S114 Update: Appointment of Commissioners
We continue our examination of the consequences of a council issuing a s114 notice by considering what the role of appointed commissioners could be should this form of intervention be decided upon.
Section 114 notice update: appointment of commissioners
With an increasing number of councils considering issuing s114 notices, it is likely the government will start to make more use of its power to intervene on how services are run by councils, with the appointment of commissioners becoming a common place feature of the government's intervention.
As recently seen, as part of the government's intervention following Birmingham City Council's (BCC) issue of a s114 notice, commissioners have been appointed to BCC, but what role can commissioners be expected to play in a council's response to the issuing of a s114 notice?
When are commissioners appointed?
The Local Government Act 1999 gives the secretary of state for the Department of Levelling Up, Housing and Communities the power to send in commissioners to review and manage all or some council functions where evidence has emerged that a council is falling short of its best value duties, this includes any indication that a council is unable to deliver a balanced budget, and in particular following the issue of a s114 notice by a council.
The role of commissioners
Councils can experience different levels of government intervention and different commissioners can be appointed to support improvements or temporarily run the services of different council departments.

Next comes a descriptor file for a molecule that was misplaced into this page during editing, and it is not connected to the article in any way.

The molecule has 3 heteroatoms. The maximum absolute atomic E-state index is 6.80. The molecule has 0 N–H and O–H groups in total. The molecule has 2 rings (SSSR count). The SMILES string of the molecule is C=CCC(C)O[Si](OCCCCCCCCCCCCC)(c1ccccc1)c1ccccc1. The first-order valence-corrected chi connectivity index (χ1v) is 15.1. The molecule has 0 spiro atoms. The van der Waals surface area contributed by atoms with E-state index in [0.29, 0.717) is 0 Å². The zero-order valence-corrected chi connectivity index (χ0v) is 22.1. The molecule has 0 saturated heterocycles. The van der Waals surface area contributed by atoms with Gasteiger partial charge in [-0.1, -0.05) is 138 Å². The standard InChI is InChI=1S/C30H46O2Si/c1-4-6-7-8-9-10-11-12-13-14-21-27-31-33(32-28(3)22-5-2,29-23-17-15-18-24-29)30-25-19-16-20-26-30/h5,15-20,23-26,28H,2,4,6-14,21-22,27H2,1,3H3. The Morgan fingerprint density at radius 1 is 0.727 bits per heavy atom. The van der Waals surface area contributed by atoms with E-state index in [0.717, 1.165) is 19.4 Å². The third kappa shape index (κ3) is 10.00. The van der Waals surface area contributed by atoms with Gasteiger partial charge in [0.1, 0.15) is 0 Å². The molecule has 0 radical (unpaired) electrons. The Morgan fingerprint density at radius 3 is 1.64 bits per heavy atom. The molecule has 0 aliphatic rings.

Commissioners are usually former council chiefs with lengthy experience in local government, but their role varies and will depend on the specific difficulties being faced by the council in question. The authority of appointed commissioners can be specific to a particular function or wide ranging, as seen in the case of BCC, and can include a number of functions such as strategic decision making, financial management, appointment and dismissal of statutory officers, performance management of senior officers, and all functions associated with a council's operating model.
Commissioners will often oversee the implementation of improvement plans and amended budgets, with councils being accountable to the commissioners on their delivery. Commissioners will provide advice and challenge to the council across its operations and will have powers to make decisions directly should they deem that necessary.
The role of councils following the appointment of commissioners
Commissioners are allowed such assistance, information and access to amenities, services and any administrative support, that is reasonably required to carry out their functions and responsibilities.
Commissioners and council politicians can work collaboratively together and this will likely be the case where both are aligned on the steps required to achieve a shared objective of expediting a council's return to compliance with its best value duties. That is not to say that the road back to compliance will run smoothly in every case, and the intervention of commissioners and the increased level of scrutiny this brings, will not always be well received.
Commissioners do have statutory enforcement powers and executive decision-making powers, and past cases have shown that such powers have been exercised where needed. Equally, past cases can also demonstrate that the appointment of commissioners helps to expedite a council's recovery following the issue of a s114 notice.
Whether or not the appointment of commissioners is well received by a council, it is seen by the government as a necessary and expedient step to return a council to a sustainable organisation delivering best value for residents.
The role and level of authority exercised by commissioners will vary and will be unique to the difficulties being faced by a council. In order to benefit most from the commissioners' role, all parties must be aligned on the steps required to achieve their common goals, and to ultimately ensure the delivery of the most essential services to residents.